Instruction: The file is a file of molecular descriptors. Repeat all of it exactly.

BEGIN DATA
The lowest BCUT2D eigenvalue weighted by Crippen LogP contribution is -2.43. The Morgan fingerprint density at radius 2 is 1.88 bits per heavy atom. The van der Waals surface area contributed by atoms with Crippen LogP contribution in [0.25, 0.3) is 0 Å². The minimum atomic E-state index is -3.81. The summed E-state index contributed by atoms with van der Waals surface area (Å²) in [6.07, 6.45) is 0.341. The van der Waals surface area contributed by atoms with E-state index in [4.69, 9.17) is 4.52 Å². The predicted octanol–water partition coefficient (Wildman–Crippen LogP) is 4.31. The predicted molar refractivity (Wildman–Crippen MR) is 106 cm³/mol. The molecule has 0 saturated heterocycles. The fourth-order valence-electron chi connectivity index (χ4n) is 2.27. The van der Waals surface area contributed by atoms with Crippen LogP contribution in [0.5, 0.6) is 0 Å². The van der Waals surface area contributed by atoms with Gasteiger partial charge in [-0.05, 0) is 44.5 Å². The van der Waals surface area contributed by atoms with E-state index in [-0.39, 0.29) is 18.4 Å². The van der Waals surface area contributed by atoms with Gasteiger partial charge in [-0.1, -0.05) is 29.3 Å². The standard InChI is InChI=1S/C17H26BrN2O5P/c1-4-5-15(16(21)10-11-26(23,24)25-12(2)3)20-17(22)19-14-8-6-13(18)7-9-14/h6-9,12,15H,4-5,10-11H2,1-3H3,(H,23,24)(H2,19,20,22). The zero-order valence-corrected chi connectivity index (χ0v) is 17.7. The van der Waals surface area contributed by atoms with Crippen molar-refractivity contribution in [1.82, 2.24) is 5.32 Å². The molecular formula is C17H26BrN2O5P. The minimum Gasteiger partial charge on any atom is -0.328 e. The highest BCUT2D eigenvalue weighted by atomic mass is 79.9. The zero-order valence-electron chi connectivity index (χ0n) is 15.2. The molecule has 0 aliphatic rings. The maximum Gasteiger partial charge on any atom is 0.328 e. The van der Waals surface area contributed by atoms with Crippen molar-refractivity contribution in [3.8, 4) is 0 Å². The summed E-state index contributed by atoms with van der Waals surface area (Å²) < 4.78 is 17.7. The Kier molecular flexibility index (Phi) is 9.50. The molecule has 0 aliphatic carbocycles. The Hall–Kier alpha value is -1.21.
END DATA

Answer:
The lowest BCUT2D eigenvalue weighted by Crippen LogP contribution is -2.43. The Morgan fingerprint density at radius 2 is 1.88 bits per heavy atom. The van der Waals surface area contributed by atoms with Crippen LogP contribution in [0.25, 0.3) is 0 Å². The minimum atomic E-state index is -3.81. The summed E-state index contributed by atoms with van der Waals surface area (Å²) in [6.07, 6.45) is 0.341. The van der Waals surface area contributed by atoms with E-state index in [4.69, 9.17) is 4.52 Å². The predicted octanol–water partition coefficient (Wildman–Crippen LogP) is 4.31. The predicted molar refractivity (Wildman–Crippen MR) is 106 cm³/mol. The molecule has 0 saturated heterocycles. The fourth-order valence-electron chi connectivity index (χ4n) is 2.27. The van der Waals surface area contributed by atoms with Crippen LogP contribution in [0.5, 0.6) is 0 Å². The van der Waals surface area contributed by atoms with Gasteiger partial charge in [-0.05, 0) is 44.5 Å². The van der Waals surface area contributed by atoms with E-state index in [-0.39, 0.29) is 18.4 Å². The van der Waals surface area contributed by atoms with Gasteiger partial charge in [-0.1, -0.05) is 29.3 Å². The standard InChI is InChI=1S/C17H26BrN2O5P/c1-4-5-15(16(21)10-11-26(23,24)25-12(2)3)20-17(22)19-14-8-6-13(18)7-9-14/h6-9,12,15H,4-5,10-11H2,1-3H3,(H,23,24)(H2,19,20,22). The zero-order valence-corrected chi connectivity index (χ0v) is 17.7. The van der Waals surface area contributed by atoms with Crippen molar-refractivity contribution in [1.82, 2.24) is 5.32 Å². The molecular formula is C17H26BrN2O5P. The minimum Gasteiger partial charge on any atom is -0.328 e. The highest BCUT2D eigenvalue weighted by atomic mass is 79.9. The zero-order valence-electron chi connectivity index (χ0n) is 15.2. The molecule has 0 aliphatic rings. The maximum Gasteiger partial charge on any atom is 0.328 e. The van der Waals surface area contributed by atoms with Crippen molar-refractivity contribution in [3.8, 4) is 0 Å². The summed E-state index contributed by atoms with van der Waals surface area (Å²) < 4.78 is 17.7. The Kier molecular flexibility index (Phi) is 9.50. The molecule has 0 aliphatic carbocycles. The Hall–Kier alpha value is -1.21.